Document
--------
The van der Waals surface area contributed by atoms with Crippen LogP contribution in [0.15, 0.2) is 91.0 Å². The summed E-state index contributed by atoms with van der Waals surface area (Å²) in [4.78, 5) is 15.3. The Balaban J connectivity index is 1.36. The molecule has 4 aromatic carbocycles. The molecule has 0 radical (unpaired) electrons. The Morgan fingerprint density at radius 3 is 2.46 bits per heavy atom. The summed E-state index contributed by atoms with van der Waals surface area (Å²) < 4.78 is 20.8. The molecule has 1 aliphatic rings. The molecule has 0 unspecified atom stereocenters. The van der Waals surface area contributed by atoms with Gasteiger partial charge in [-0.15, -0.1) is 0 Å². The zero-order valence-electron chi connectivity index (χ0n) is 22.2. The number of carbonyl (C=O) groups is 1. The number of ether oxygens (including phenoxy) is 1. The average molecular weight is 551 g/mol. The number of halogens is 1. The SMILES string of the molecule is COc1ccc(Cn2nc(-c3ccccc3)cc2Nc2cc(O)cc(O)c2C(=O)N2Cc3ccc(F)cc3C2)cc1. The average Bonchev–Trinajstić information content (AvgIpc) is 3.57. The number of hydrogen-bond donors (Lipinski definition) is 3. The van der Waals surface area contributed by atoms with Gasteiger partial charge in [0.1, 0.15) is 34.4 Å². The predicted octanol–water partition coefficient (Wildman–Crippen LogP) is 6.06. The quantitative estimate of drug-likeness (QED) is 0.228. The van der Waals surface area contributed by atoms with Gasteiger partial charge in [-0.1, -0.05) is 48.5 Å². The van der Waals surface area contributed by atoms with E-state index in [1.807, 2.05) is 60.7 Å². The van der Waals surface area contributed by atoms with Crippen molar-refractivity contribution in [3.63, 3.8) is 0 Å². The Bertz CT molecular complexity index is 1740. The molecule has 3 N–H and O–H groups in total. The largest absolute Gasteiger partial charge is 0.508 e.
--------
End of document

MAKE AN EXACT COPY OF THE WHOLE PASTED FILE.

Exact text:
The van der Waals surface area contributed by atoms with Crippen LogP contribution in [0.15, 0.2) is 91.0 Å². The summed E-state index contributed by atoms with van der Waals surface area (Å²) in [4.78, 5) is 15.3. The Balaban J connectivity index is 1.36. The molecule has 4 aromatic carbocycles. The molecule has 0 radical (unpaired) electrons. The Morgan fingerprint density at radius 3 is 2.46 bits per heavy atom. The summed E-state index contributed by atoms with van der Waals surface area (Å²) < 4.78 is 20.8. The molecule has 1 aliphatic rings. The molecule has 0 unspecified atom stereocenters. The van der Waals surface area contributed by atoms with Gasteiger partial charge in [-0.15, -0.1) is 0 Å². The zero-order valence-electron chi connectivity index (χ0n) is 22.2. The number of carbonyl (C=O) groups is 1. The number of ether oxygens (including phenoxy) is 1. The average molecular weight is 551 g/mol. The number of halogens is 1. The SMILES string of the molecule is COc1ccc(Cn2nc(-c3ccccc3)cc2Nc2cc(O)cc(O)c2C(=O)N2Cc3ccc(F)cc3C2)cc1. The average Bonchev–Trinajstić information content (AvgIpc) is 3.57. The number of hydrogen-bond donors (Lipinski definition) is 3. The van der Waals surface area contributed by atoms with Gasteiger partial charge in [0.1, 0.15) is 34.4 Å². The predicted octanol–water partition coefficient (Wildman–Crippen LogP) is 6.06. The quantitative estimate of drug-likeness (QED) is 0.228. The van der Waals surface area contributed by atoms with Gasteiger partial charge in [-0.1, -0.05) is 48.5 Å². The van der Waals surface area contributed by atoms with E-state index in [1.807, 2.05) is 60.7 Å². The van der Waals surface area contributed by atoms with Crippen molar-refractivity contribution in [3.63, 3.8) is 0 Å². The Bertz CT molecular complexity index is 1740. The molecule has 3 N–H and O–H groups in total. The largest absolute Gasteiger partial charge is 0.508 e.